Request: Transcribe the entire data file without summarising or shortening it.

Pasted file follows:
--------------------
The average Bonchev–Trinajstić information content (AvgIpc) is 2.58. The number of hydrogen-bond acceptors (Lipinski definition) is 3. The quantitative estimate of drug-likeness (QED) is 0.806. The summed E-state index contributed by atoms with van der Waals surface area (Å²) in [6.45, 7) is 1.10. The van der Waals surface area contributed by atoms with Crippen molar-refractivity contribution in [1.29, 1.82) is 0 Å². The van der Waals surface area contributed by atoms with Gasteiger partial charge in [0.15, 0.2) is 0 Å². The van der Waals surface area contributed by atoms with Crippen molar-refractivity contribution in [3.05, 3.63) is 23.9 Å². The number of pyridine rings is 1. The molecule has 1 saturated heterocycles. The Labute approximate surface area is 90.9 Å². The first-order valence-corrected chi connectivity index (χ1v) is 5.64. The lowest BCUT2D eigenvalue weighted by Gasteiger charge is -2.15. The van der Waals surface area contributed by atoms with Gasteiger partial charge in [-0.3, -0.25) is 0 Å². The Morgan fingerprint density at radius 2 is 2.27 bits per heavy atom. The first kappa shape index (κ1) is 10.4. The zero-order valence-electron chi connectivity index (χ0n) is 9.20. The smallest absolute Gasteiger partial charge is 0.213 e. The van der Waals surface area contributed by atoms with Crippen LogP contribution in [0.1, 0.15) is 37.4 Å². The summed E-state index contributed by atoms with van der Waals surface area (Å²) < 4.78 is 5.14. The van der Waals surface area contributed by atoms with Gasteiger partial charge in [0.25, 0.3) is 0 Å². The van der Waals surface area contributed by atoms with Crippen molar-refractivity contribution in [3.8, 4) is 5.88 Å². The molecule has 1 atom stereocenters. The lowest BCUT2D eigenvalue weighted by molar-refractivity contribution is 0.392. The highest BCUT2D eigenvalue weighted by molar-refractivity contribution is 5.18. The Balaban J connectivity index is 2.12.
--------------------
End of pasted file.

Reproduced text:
The average Bonchev–Trinajstić information content (AvgIpc) is 2.58. The number of hydrogen-bond acceptors (Lipinski definition) is 3. The quantitative estimate of drug-likeness (QED) is 0.806. The summed E-state index contributed by atoms with van der Waals surface area (Å²) in [6.45, 7) is 1.10. The van der Waals surface area contributed by atoms with Crippen molar-refractivity contribution in [1.29, 1.82) is 0 Å². The van der Waals surface area contributed by atoms with Gasteiger partial charge in [0.15, 0.2) is 0 Å². The van der Waals surface area contributed by atoms with Crippen molar-refractivity contribution in [3.05, 3.63) is 23.9 Å². The number of pyridine rings is 1. The molecule has 1 saturated heterocycles. The Labute approximate surface area is 90.9 Å². The first-order valence-corrected chi connectivity index (χ1v) is 5.64. The lowest BCUT2D eigenvalue weighted by Gasteiger charge is -2.15. The van der Waals surface area contributed by atoms with Gasteiger partial charge in [-0.3, -0.25) is 0 Å². The Morgan fingerprint density at radius 2 is 2.27 bits per heavy atom. The first kappa shape index (κ1) is 10.4. The zero-order valence-electron chi connectivity index (χ0n) is 9.20. The smallest absolute Gasteiger partial charge is 0.213 e. The van der Waals surface area contributed by atoms with Crippen LogP contribution in [0.1, 0.15) is 37.4 Å². The summed E-state index contributed by atoms with van der Waals surface area (Å²) < 4.78 is 5.14. The van der Waals surface area contributed by atoms with Gasteiger partial charge in [0.25, 0.3) is 0 Å². The van der Waals surface area contributed by atoms with Crippen molar-refractivity contribution in [3.8, 4) is 5.88 Å². The molecule has 1 atom stereocenters. The lowest BCUT2D eigenvalue weighted by molar-refractivity contribution is 0.392. The highest BCUT2D eigenvalue weighted by molar-refractivity contribution is 5.18. The Balaban J connectivity index is 2.12.